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Re: Affordable Housing

Post by FangKC » Mon May 27, 2019 2:56 am

The affordable housing crisis, explained

https://www.curbed.com/2019/5/15/186177 ... -apartment

kcjak
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Re: Affordable Housing

Post by kcjak » Thu May 30, 2019 7:12 am

A developer plans to build affordable housing in Wichita using shipping containers.

https://www.kansas.com/news/business/bi ... 63209.html

longviewmo
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Re: Affordable Housing

Post by longviewmo » Sun Jun 09, 2019 10:32 am

kcjak wrote:
Thu May 30, 2019 7:12 am
A developer plans to build affordable housing in Wichita using shipping containers.

https://www.kansas.com/news/business/bi ... 63209.html
Can't see these lasting more than a couple of years.

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DaveKCMO
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Re: Affordable Housing

Post by DaveKCMO » Wed Jun 12, 2019 9:15 pm

Councilman Lucas passed a housing "plan" today (OMG FUNDING) but the controversial ordinance (affordable unit requirement for incentivized projects, which has been erroneously called 'inclusive zoning' but it's not actual zoning) was punted two weeks -- post election! -- after a 5-minute committee chat.

SCORE CM LUCAS.

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chaglang
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Re: Affordable Housing

Post by chaglang » Fri Jun 14, 2019 6:39 am

This is just the kind of feel-good, low impact kind of approach I’ve come to expect out of KC. We won’t change our Soviet style permitting process in order to greenlight projects faster to get more housing units built, we won’t try to align business relocation incentives with housing incentives to try and reduce the spatial mismatch that currently exists, we won’t enact a development boundary to keep housing closer to the center of the city and reduce the systemic stress we put on the KCATA by having to run bus routes to BFE and back. It allows everyone to feel like they fixed the problem without seriously addressing it at all.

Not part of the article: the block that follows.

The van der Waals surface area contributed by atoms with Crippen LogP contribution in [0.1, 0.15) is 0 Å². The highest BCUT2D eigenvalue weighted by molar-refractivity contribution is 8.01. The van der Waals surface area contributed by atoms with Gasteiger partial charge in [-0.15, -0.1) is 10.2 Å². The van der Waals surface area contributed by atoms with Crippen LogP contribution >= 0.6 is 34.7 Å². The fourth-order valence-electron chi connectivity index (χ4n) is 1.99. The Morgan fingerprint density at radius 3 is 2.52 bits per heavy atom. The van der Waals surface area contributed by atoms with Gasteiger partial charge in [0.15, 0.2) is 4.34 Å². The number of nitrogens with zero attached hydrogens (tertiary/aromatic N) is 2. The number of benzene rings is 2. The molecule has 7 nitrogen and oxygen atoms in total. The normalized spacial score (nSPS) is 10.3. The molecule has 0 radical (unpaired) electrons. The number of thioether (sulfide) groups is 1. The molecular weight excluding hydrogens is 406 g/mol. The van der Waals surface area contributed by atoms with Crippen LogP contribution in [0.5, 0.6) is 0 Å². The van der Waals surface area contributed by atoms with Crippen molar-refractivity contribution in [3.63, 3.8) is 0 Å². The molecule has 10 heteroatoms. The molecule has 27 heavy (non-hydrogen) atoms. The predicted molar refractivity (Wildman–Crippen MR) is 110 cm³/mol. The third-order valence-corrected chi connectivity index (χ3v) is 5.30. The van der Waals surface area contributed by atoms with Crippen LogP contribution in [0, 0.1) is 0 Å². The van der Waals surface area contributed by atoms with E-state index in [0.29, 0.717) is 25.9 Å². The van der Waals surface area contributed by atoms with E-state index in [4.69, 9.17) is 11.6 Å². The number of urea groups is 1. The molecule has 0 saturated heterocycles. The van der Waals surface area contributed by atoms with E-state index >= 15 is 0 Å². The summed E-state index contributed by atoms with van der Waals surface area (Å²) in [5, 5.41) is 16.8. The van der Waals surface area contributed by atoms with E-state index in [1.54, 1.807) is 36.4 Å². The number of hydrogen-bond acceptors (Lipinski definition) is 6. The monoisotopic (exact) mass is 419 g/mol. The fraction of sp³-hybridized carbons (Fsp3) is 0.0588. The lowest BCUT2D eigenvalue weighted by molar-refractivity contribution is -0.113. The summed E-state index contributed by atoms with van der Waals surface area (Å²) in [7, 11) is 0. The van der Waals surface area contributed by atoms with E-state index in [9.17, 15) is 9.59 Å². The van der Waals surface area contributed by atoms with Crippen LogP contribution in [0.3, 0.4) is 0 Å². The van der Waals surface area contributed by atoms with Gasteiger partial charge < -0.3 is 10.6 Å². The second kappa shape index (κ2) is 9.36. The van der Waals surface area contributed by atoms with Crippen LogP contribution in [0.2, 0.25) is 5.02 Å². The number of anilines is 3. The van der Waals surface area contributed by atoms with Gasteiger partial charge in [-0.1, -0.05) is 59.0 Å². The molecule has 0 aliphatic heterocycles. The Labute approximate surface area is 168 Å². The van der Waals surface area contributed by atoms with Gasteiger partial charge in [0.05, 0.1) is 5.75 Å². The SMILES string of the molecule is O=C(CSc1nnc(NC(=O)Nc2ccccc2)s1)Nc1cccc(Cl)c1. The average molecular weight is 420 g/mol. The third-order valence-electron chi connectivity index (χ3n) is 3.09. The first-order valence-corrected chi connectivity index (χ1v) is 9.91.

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FangKC
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Re: Affordable Housing

Post by FangKC » Sat Jun 22, 2019 1:44 am

This Is What a Street Looks like 39 Years after Legalizing Fourplexes

https://www.sightline.org/2019/06/21/th ... ourplexes/

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DaveKCMO
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Re: Affordable Housing

Post by DaveKCMO » Sat Jun 22, 2019 2:39 pm

KCK had a housing summit today. Did anyone go? https://www.eventbrite.com/e/kck-housin ... 2593621206

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FangKC
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Re: Affordable Housing

Post by FangKC » Sat Jun 22, 2019 9:33 pm

Meet the A.I. Landlord That’s Building a Single-Family-Home Empire
...
Sean Dobson, Amherst’s CEO, is an imposing Texan data savant who dropped out of college to get into mortgage trading. A decade ago, he made a killing shorting shaky debt during the housing crash. Today he’s adding 1,000 homes a month to his empire with the help of artificial intelligence, using data modeling to make dozens of offers a day on potentially profitable houses. The Main Street homes are a $3.2 billion investment that generates around $300 million in annual rental income, but Dobson harbors far bigger ambitions: “We want to get to 1 million homes in the next 15 years or so,” he says. While that figure reflects as much bravado as realism—it’s more than 60 times the number of homes Amherst owns today—the fact that it’s conceivable shows how much the housing market has changed, and how technology is helping investors profit from those changes.

The rise of the single-family-rental industry reflects profound shifts in the finances and attitudes of America’s families. Homeownership, long a bedrock of financial stability, has become unattainable or undesirable for many middle-income workers—for reasons including tighter lending standards, large college-debt loads, and lagging wage growth and savings. According to ­Yar­deni Research, slightly more than one in three households that would have been buying first homes before the financial crisis is now either renting or still living with their parents.

These trends translate into roughly 5 million households that are renting single-family homes rather than taking out mortgages and building equity, and that’s Amherst’s target market. Its specialty is grabbing run-down properties in nice, middle-class subdivisions—guided by algorithms that help it avoid bidding wars and money pits—which it then spruces up for the new rental generation. Amherst’s typical customers are couples in their early forties with one or two kids and household incomes around $60,000. They’re paying an average rent of $1,450 a month. “That’s almost exactly what they’d pay on a mortgage and other expenses if they owned the house,” says Dobson. “We’re catering to a whole new class of Americans—the former buyers who are now either forced renters or renters by choice.” And Dobson is betting that this new class is a permanent one.
...
http://fortune.com/longform/single-fami ... ket-newtab